How Customs 15% levy denies Nigerians cheaper cars
Nigerian car dealers and users, who originally would have heaved a sigh of relief with the reduction of import duty on used vehicles from 35 per cent to 20 percent, had their hopes dashed with the reintroduction of the 15 percent National Automotive Council (NAC) levy on imported used cars.
This development has resulted in a fresh round of controversy at the nation’s seaport between the Nigeria Customs Service (NCS), car dealers, and the freight forwarders.
The controversy started after the NCS announced two weeks back that it had reviewed the duty on imported used cars from 35 percent down to 20 percent, but went further to add another 15 percent NAC levy, which enabled the Customs to regain the 15 percent that was reduced from the former import duty on cars.
According to Timi Bomodi, public relations officer at Customs, the new tariff was in line with the tariff adjustments as stipulated in the Common External Tariff (CET) of the Economic Community of West African States protocol, which Nigeria is a signatory to.
With the new policy, car dealers bringing in used cars, popularly known as ‘tokunbo’, into the country would be expected to pay 20 percent import duty plus 15 percent NAC levy, amounting to 35 percent duty.
Giving insight into the issue, Lewis Ogunojemite, a former Customs officer, who faulted the controversial 15 percent NAC levy imposed on imported vehicles, described it as an illegal collection.
He said Customs brought down the import duty on used vehicles to 20 percent from 35 percent “to give the impression that they are complying with the ECOWAS protocol, only for them to go back door to introduce a 15 percent NAC levy in an attempt to retain the old duty rate of 35 percent.”
He said the CET, which the NCS said it wanted to start implementing with the new tariff regime, had been in existence in Nigeria since 2009, but the country never implemented it.
According to him, the CET agreement states that no country will charge more than 20 percent on used cars, but Nigeria had in the past placed a 35 percent duty on imported vehicles, which is wrong.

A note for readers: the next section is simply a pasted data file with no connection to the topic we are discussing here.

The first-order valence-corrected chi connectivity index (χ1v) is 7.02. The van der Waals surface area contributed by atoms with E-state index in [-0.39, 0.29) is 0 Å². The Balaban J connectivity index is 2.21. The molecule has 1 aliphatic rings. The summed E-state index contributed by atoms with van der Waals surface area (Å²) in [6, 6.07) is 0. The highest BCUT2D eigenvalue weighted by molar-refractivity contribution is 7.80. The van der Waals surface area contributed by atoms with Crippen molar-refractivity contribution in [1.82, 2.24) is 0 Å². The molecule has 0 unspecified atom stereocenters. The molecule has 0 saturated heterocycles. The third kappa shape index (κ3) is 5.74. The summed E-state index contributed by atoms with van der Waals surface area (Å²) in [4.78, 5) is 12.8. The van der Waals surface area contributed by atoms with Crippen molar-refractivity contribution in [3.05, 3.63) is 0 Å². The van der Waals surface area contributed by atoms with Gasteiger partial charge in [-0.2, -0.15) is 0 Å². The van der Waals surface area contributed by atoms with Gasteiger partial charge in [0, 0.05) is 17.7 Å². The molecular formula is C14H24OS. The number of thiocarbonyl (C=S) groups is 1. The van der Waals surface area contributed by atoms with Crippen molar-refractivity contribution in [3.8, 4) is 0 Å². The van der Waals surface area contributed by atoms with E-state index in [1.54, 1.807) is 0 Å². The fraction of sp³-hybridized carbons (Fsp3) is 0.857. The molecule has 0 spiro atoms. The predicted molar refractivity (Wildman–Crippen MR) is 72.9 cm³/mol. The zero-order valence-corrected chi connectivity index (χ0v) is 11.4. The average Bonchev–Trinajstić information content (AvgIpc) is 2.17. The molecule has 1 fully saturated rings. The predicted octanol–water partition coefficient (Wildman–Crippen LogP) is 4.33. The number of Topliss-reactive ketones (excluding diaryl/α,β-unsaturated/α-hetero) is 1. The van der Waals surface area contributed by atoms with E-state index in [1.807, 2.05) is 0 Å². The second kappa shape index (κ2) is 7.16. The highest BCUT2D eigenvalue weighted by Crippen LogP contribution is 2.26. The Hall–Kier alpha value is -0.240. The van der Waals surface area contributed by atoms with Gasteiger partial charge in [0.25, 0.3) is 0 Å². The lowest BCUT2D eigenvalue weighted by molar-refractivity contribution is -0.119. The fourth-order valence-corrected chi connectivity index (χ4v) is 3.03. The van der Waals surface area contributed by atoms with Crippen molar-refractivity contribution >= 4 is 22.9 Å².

“It is now in this dispensation that ECOWAS is putting its feet down that Nigeria must comply with the protocol; that was why Customs returned used vehicles to 20 percent and put the 15 percent they removed from the duty as NAC levy,” he said.
On the NAC levy, Ogunojemite said the policy was formulated to protect the 36 companies registered to manufacture vehicles in Nigeria but some of them were bringing in new vehicles into the country as made-in-Nigeria cars.
He said the NAC policy only recommended a 2 percent levy to encourage local production of vehicles, adding that “the 15 percent NAC levy is an illegal collection that shows the government is playing tricks on its citizens”.
On his part, Kayode Farinto, the national vice president of the Association of Nigerian Licensed Customs Agents (ANLCA), said that imposing a 15 percent NAC levy on used vehicles was an ‘aberration’, and freight forwarders would fight against but not through strikes.
According to him, the levy is supposed to be 2 percent of cost, insurance, and freight on new vehicles or spare parts, and not used vehicles.
He, however, said that ANLCA would be engaging with the Federal Ministry of Finance, which is the ministry overseeing Customs, on the issue.
George Okafor, chairman of the National Association of Government Approved Freight Forwarders PTML chapter, said, “The policy is wrong because Customs is not supposed to calculate the NAC levy on used vehicles. The levy is for new vehicles, and not old or used vehicles.”
This development is coming seven weeks after the suspension of a two-week strike embarked on by registered freight forwarders over the issues around the introduction of the controversial Vehicle Identification Number valuation policy by the NCS.
Many of the aggrieved freight forwarders and car dealers would embark on another strike to protest the new levy at the end of the Ramadan season, said Rilwan Amuni, chairman of the ANLCA Task Force.